Bridge2Act Is Incorporating Philanthropy Into Your Daily Internet Habit
Its co-founder, Hitha Palepu, makes it easy to get involved with causes you care about.
Bridge2Act started with two best friends drinking a little too much rosé on the couch. Hitha Palepu had just read a New York Times article about an Afghan girl who was sold by her family to an older man in marriage. She and her friend, Cisco Sales Manager Samira Panah, wanted to help, but they didn’t know where to start. The article compelled them to give, but they weren’t able to quickly discover and donate to organizations. Sound familiar? “That’s when we realized that, for as great of a job as the media and content creators do to share a story and open our eyes to what’s going on, there is a disconnect between words and actions," says Hitha. "We’re looking to be the bridge between the two."
Bridge2Act gives people the tools and resources they need to explore and engage with causes that speak to them—right when they feel the need. It's a digital platform that allows you to take action on issues you read about online, as soon as you read about them. (In this feature on Erin Zaikis who founded Sundara, a nonprofit that redistributes unused hotel soap to communities in need, B2A provides a link to donate at the bottom.) Once you've entered your payment info into the platform, you never need to again, so donating to causes as soon as you learn about them is insanely easy. Bonus: it consolidates all your tax receipts to make getting your charitable write-off easy at the end of the year. Since launching last November, they’ve partnered with about 60 charities and raised over $10,000. Given Hitha’s background, it's no shock that she feels a strong connection to the world around her. Potty-trained at two years old on a flight back from India, Hitha was traveling with her mother and cancer-drug-researcher father for as long as she can remember and has made a name for herself as a bonafide travel pro (pre-order her book, How to Pack!). Hear from Hitha on how she's integrating philanthropic action into the Internet habits we already have.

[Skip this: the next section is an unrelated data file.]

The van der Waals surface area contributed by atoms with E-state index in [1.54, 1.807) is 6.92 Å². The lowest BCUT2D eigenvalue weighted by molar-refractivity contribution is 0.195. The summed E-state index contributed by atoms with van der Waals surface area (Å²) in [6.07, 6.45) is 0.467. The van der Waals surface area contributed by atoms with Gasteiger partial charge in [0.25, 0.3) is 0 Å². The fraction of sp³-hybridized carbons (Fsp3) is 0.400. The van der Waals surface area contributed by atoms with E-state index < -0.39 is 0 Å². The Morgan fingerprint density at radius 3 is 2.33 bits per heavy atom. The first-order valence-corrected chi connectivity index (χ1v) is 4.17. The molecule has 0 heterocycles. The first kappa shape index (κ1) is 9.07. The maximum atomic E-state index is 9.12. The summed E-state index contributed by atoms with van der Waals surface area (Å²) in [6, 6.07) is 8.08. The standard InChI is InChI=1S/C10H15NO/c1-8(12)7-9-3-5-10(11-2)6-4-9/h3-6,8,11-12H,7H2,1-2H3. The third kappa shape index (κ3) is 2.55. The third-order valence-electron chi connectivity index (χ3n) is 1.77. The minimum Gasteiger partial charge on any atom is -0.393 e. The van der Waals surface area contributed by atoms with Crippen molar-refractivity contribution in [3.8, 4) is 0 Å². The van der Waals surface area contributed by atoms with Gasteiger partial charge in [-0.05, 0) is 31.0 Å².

1. Bridge a gap
I remember Samira pulling up that article on The New York Times and asking, “Aren’t you horrified by this?” I said, “Of course. Can we Venmo them money? What can we do?” We quickly started brainstorming and, by the end of that evening, we were onto something.
2. Find causes you care about
My father has worked on a number of cancer drugs, so cancer has always been in the back of my mind. It was always a matter of finding an organization that really spoke to me. A lot of cancer charities are focused on research and disease treatment, but they’re not talking about how to deal with the disease as a person or as a family. The Tyler Robinson Foundation provides grants to families who have a child battling cancer and are financially constrained. A portion of my book sales is going to benefit the organization. I’d like to be able to provide one to two grants to families in need who are already dealing with such a heartbreaking experience.
3. Count your blessings
India is a very interesting place where you have the richest people in the world living right next door to the poorest people in the world. As a kid traveling to India with my parents, I used to see pure joy in the eyes of people whose worldly possessions were less than what I had in my backpack. Truly knowing how lucky I am has made me instinctively philanthropic and driven to give back.
4. Pay it forward
It starts with taking an action, whether that's to just sign up for a certain charity’s newsletter, pledge to donate on your birthday for a specific cause or taking a problem you read about and making a single Google search for organizations looking to fight it.
5. Know your audience
I would encourage anyone who starts any kind of enterprise or venture to figure out who specifically you’re talking to before you launch. Now that we know who our community is, we’re better about how we communicate with them.
Image courtesy of Ivanka Trump. Illustration by Jonny Ruzzo